Matt: I think light weights would be ok for your arms, just not dynamic
explosive movements. Bicep and tricep curls with small weights will be great -
you can even use tins of beans while you’re at home!
I have a
problem finding the time to train now I’m back to work full time. I have to
squeeze it in when I can, that's usually evenings and then I'm tired out the
next day. So any suggestions for exercises I can do in the office (without
frightening my colleagues!)?
Matt: There are a few chair-based activities you can do. They are very
low intensity, though, like spelling words out with your legs/feet etc. The
other option is maybe using a swiss ball as your chair at work. This is
something i have seen introduced to some offices as you are always doing small
movements to balance yourself and is great for toning and core strength I would
practice at home, though, first so you don’t fall off in the office!
lymphoedema for about 5 years now and the summer also makes it fatter so how
can I keep it cool?
Louise: Do you wear a support that could be cooled before you put it on
or spray it periodically with water to dampen it?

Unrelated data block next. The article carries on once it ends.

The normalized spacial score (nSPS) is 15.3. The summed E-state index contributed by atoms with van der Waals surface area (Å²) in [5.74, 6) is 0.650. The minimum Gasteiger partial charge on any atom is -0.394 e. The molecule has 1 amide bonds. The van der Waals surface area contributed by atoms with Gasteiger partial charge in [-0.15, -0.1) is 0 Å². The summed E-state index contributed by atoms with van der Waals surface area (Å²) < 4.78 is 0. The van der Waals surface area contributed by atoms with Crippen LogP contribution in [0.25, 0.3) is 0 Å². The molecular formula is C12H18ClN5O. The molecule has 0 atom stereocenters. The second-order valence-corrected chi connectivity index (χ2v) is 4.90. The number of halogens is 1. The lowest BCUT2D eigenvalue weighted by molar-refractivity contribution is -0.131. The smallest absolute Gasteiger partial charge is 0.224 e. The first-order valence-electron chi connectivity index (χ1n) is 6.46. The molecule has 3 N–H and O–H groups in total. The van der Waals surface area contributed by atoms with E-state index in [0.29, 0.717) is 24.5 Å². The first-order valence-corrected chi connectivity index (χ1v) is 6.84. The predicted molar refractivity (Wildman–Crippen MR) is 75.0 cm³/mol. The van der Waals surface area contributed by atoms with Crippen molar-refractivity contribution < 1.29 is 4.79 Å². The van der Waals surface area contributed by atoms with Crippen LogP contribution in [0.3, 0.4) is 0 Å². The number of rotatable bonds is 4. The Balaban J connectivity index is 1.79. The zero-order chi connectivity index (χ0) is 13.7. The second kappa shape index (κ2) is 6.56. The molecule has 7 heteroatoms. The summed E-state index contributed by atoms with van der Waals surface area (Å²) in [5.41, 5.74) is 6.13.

Matt: There is a product called Magicool that is in an aerosol you can
spray it and gives you an instant cool hit. Boots was the last place I found it
in March this year. You don’t need to put it in the fridge, it just stays
anywhere and sprays from the can.
suggestions for someone who is dealing with neuropathy?
Louise: Neuropathy is nerve damage. There is more information on neuropathy
on the Macmillan website.
Matt: Is it localised to a specific body part?
needles in my fingertips, but my whole hands are stiff and sore so gripping is
a bit of an issue.
Matt: Perhaps some gym or cycling gloves would help with grip. Have you
tried using hand grips or a stress ball type device? Even a foam tennis ball
would be good to use at the start and build up.
When I swim
can I do front crawl, butterfly and backstroke too? Backstroke will be especially
hard for me as I don't have full motion yet.
Matt: Perhaps breast stoke would be good for you, or use a float to hold
onto and swim that way.
I have been
thinking about going swimming to help my muscles, but I need a swimming costume
for mastectomy. I also have neuropathy in my hands and feet which make me
scared of stubbing my toes.
Louise: Your breast care nurse should have up to
date advice about swimming costumes post-surgery. In the back of health and
fitness magazines you often see adverts for specific costumes.
I think Bravissimo also has a service to help you
if you have a shop near you. Or a specific lingerie shop who will sometimes
know someone clever with needle work who could adapt bras of your choice.
Matt: Perhaps you could look into whether your
local swimming pool has 'Ladies Only' sessions to help you ease back into